Jethro Tull struck the right chord in 1977 with their album ‘Songs from the Wood’ – as so often with Ian Anderson lyrics, he knew how to hit the nail right on the head. We all went down to the woods from the Totem Pole, Early Years Learning & Development Centre, Belton, Grantham today (9.11.10). Everyone was in disguise, not for a picnic, but for an introduction to Forest School principles ( We didn’t go alone either, our guide and instructor Mark Whelan divided the day into two clearly defined sessions; the morning spent indoors, the afternoon spent in the great outdoors engaged with forest skills and activities.

The morning began with a presentation of photographs illustrating children at play – in groups and as individuals where imagination and invention was a key and natural ingredient. Risk and danger was an integral element of play in past times but the over riding message was the sense of enjoyment and fun of being outside. The expressions of joy on the faces of individuals frozen in time was unmistakable. Comparisons were made with our own childhood as we were asked to list our personal memories of play; climbing trees, hide and seek, ball games, swimming in rivers, exploring and playing in the street being common to all. Generations of youngsters have enjoyed similar experiences and what was learned through play was character building and life enhancing – through developing friendships, teamwork, respect for safety through practical involvement – all a natural part of growing up.

The first activity Mark introduced after asking us to collect five sticks was to bind them together with a piece of string by means of a clove hitch. Simple maybe, but very awkward when trying to work with two arthritic thumbs. We completed the task and then manipulated it into a five point star – Mark quickly found out he was in for a very tough day!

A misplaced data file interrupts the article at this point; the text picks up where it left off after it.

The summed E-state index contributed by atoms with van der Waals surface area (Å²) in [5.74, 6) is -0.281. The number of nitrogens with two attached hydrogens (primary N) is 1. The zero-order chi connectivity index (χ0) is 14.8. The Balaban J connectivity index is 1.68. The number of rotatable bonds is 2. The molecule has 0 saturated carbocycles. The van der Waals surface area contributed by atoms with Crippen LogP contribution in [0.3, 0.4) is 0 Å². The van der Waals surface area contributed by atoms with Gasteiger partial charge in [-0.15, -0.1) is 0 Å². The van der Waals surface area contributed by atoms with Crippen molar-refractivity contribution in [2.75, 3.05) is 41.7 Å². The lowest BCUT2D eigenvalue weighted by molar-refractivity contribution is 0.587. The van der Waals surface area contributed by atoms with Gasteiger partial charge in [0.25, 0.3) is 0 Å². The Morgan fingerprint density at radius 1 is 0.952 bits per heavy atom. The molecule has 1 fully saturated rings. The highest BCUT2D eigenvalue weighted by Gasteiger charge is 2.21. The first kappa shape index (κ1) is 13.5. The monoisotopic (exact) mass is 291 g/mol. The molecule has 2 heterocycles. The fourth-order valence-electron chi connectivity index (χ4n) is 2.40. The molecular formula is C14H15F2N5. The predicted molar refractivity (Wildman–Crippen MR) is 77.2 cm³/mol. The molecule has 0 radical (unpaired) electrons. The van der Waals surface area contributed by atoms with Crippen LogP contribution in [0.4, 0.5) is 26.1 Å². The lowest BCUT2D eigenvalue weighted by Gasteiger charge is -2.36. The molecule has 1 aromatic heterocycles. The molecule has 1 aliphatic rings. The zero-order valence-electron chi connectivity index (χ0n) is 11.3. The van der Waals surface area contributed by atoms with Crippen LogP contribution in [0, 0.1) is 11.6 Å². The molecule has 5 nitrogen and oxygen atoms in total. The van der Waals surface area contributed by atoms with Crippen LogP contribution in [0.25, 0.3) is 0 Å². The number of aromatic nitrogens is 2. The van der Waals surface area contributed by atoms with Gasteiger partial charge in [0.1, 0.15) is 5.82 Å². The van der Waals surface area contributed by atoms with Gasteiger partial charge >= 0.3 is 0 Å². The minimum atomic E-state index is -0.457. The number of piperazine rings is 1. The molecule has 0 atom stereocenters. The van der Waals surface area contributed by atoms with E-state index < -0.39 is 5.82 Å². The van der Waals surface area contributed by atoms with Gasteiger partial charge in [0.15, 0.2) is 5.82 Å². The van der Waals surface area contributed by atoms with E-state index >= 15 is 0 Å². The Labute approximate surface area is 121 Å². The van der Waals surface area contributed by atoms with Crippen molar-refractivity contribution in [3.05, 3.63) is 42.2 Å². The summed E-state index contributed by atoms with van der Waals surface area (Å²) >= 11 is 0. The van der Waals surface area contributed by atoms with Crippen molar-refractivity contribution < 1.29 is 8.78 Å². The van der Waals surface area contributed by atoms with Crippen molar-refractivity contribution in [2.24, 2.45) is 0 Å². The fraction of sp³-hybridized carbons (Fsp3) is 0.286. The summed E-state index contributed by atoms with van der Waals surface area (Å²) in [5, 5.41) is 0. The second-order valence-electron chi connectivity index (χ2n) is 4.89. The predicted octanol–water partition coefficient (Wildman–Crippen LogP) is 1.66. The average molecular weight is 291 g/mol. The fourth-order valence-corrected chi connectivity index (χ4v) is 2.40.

The afternoon was spent in a woodland environment. Mark suggested that we divide ourselves into three groups; for shelter building, clearing and preparing an area for a fire and collecting kindling and wood for it. Safe boundaries were then identified to N, S, E and W of the Base Camp and playing out a Hide & Seek game not only brought out the inner child in us, it reiterated and reminded the group of ‘go’ and ‘no go’ areas. In my mind I recalled a short essay by Laurie Lee, ‘Eight Year Old World’ which was included in his book ‘I Can’t Stay Long’. Imaginations can run riot in places like this. We weren’t exactly singing in the rain, but calling out responses to ‘1-2-3 Where are You?’ in our individual and unique dulcet tones was pretty darn close.

The longer we spent outdoors, the more Ray Mears-like Mark became. Despite the wind and downpour, he demonstrated fire lighting efficiently and successfully – even rubbing two boy scouts together wouldn’t have created a spark in those conditions. Employing the outdoor environment as a classroom is second nature for Mark, his passion and interest for his subject was certainly infectious and illustrated how important it is to keep a contact with our natural world. There is a danger that the city based and increasingly indoor lifestyle of young people could lose touch with it completely. Todays activities were of particular interest to me, as a landscape painter my work embraces the sensations associated with being en plein air. However it doesn’t stop there, I believe that walking the landscape has helped heal me and because of this, many compositions contain symbols and subliminal messages. There’s a lot of me in there. Much more than merely ‘the view’.

Nature is available for exploration seven days a week, free of charge and age is no barrier to enjoyment – the only requirement is to be dressed appropriately for the conditions. To hear the wind whistling and singing in the tree canopy we all experienced Songs from the Wood that afternoon, whether they were related to Jethro Tull or not. Spending a few hours with nature for company was refreshment for the soul, and reminded us that there’s a treasure trove outdoors waiting to be explored, far preferable than another afternoon spent indoors with central heating in a stuffy room. As far as we were concerned, despite the rain, walking in the fresh air on a carpet of autumn leaves and spending a few hours with nature for company was, in the words of Tom Hanks in ‘Sleepless in Seattle’…………………like magic!